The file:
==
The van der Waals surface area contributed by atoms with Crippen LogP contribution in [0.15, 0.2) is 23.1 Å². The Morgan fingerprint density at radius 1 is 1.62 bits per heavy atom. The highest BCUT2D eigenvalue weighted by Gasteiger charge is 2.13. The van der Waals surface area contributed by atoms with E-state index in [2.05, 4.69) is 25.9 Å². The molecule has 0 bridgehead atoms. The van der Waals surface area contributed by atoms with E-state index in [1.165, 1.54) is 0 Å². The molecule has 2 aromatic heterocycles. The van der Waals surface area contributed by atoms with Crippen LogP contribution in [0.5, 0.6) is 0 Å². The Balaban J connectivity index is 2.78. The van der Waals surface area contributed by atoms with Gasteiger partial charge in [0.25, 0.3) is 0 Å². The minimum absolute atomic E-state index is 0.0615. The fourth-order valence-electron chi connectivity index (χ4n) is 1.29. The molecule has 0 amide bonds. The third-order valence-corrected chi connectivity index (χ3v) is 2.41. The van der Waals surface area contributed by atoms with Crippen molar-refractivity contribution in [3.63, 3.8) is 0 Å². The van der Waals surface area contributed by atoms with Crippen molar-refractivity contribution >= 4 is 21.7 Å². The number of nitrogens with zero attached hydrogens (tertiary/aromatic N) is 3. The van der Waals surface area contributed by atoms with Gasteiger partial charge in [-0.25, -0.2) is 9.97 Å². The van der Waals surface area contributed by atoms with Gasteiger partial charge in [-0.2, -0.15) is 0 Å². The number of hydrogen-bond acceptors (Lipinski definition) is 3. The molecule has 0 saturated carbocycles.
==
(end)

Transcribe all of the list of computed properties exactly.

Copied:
The van der Waals surface area contributed by atoms with Crippen LogP contribution in [0.15, 0.2) is 23.1 Å². The Morgan fingerprint density at radius 1 is 1.62 bits per heavy atom. The highest BCUT2D eigenvalue weighted by Gasteiger charge is 2.13. The van der Waals surface area contributed by atoms with E-state index in [2.05, 4.69) is 25.9 Å². The molecule has 0 bridgehead atoms. The van der Waals surface area contributed by atoms with E-state index in [1.165, 1.54) is 0 Å². The molecule has 2 aromatic heterocycles. The van der Waals surface area contributed by atoms with Crippen LogP contribution in [0.5, 0.6) is 0 Å². The Balaban J connectivity index is 2.78. The van der Waals surface area contributed by atoms with Gasteiger partial charge in [0.25, 0.3) is 0 Å². The minimum absolute atomic E-state index is 0.0615. The fourth-order valence-electron chi connectivity index (χ4n) is 1.29. The molecule has 0 amide bonds. The third-order valence-corrected chi connectivity index (χ3v) is 2.41. The van der Waals surface area contributed by atoms with Crippen molar-refractivity contribution in [3.63, 3.8) is 0 Å². The van der Waals surface area contributed by atoms with Crippen molar-refractivity contribution >= 4 is 21.7 Å². The number of nitrogens with zero attached hydrogens (tertiary/aromatic N) is 3. The van der Waals surface area contributed by atoms with Gasteiger partial charge in [-0.25, -0.2) is 9.97 Å². The van der Waals surface area contributed by atoms with Gasteiger partial charge in [-0.2, -0.15) is 0 Å². The number of hydrogen-bond acceptors (Lipinski definition) is 3. The molecule has 0 saturated carbocycles.